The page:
We're on a real fern kick around here lately, what with all the greenery shooting out of the ground in the woodland garden. So I thought I'd post a follow up on some of the ones I posted previously in their more emergent forms.
The most predominant species you see in this particular shot is the common woodland Maidenhair Fern (Adiantum pedatum) which is one of our favorites, due to its delicate architecture and unique growing habit. The fronds spread out fan-like, supported by a network of incredibly thin, yet sturdy stems, lifting it about a foot up from the garden floor. As long as they remain well watered throughout the hotter months, they just keep on going right up to frost, when they die back completely and disappear until the following spring. We've had these particular specimens in this location for about four or five years now, and they've really managed to spread out quite a bit in the intervening time. They're a great choice to mix in with other shade lovers, and ours share the space with Bleeding hearts, Ligularia, Holly, Ivy, Leatherwood ferns and a few stray Lupines. Like most ferns, they don't want a lot of direct sun during the course of the day, and do quite well where they are receiving morning and a bit of late afternoon sun. Of course, this part of the woodland garden stays pretty cool and moist most of the time (we do have to water in July and August though), which is pretty much all Maidenhairs require. For even more information on maidenhair ferns, here's the Wikipedia Entry.
Our second shot is of a Leatherwood fern -- previously seen as an emergent in my previous post. It has since unfurled even more than this photo reveals, but I really liked how the fiddles look all cork-screwy in this shot.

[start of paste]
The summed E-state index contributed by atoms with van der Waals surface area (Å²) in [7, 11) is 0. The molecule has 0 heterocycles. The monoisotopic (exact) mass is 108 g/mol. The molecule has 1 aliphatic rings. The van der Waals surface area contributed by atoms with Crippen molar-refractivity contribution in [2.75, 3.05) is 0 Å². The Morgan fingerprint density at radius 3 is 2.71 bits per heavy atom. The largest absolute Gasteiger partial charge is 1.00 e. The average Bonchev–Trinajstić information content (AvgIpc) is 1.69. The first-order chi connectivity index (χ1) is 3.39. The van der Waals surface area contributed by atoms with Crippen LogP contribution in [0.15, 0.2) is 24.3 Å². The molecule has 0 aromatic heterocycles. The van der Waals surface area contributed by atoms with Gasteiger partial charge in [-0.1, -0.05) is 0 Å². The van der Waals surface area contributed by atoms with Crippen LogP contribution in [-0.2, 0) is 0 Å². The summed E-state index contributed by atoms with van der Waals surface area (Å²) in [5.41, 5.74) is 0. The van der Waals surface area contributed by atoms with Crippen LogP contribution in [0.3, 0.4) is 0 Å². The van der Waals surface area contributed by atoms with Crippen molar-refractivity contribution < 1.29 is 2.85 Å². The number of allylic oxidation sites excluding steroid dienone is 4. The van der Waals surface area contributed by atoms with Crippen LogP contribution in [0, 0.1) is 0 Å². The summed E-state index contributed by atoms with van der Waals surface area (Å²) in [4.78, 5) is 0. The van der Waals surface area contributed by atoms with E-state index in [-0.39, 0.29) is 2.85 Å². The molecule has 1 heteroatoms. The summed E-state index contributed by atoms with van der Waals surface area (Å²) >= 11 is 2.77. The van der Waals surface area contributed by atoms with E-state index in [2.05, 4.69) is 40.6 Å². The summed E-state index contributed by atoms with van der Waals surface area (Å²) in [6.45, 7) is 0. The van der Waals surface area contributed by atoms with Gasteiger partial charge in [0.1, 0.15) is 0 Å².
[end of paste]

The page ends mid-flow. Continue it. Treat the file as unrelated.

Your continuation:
These are tough little guys, especially when they get all splayed out in their ferny glory, and definitely have earned their common name. With their tough fronds and woody stems, it's no wonder they're a stock item in many pricier floral arrangements. But as I said previously, there is no way they ever get cut from our garden ... that's just plain fern heresy! Leatherwoods can take more sun than most of the more delicate members of the family and in milder winters, they have even remained semi-evergreen. Once the ground really freezes though, they drop flat on the ground where they lie all winter until the center of the crown comes back to life in early spring. If you look at the base of the plant, you can still see the stems from last year ... we really don't bother to cut them back and they do just fine. Besides we like to allow them to gradually decompose back into where they came from, and the ground they do keep covered manages to fend off weeds ... always those nagging pests we can't keep up with in the garden!
Family Man commented the other day that he didn't normally think of ferns as particularly pretty plants (which of course shocked me, fern addict that I am), so I hope if I keep working on him a bit, I'll have won him over to the ferny side of the garden ....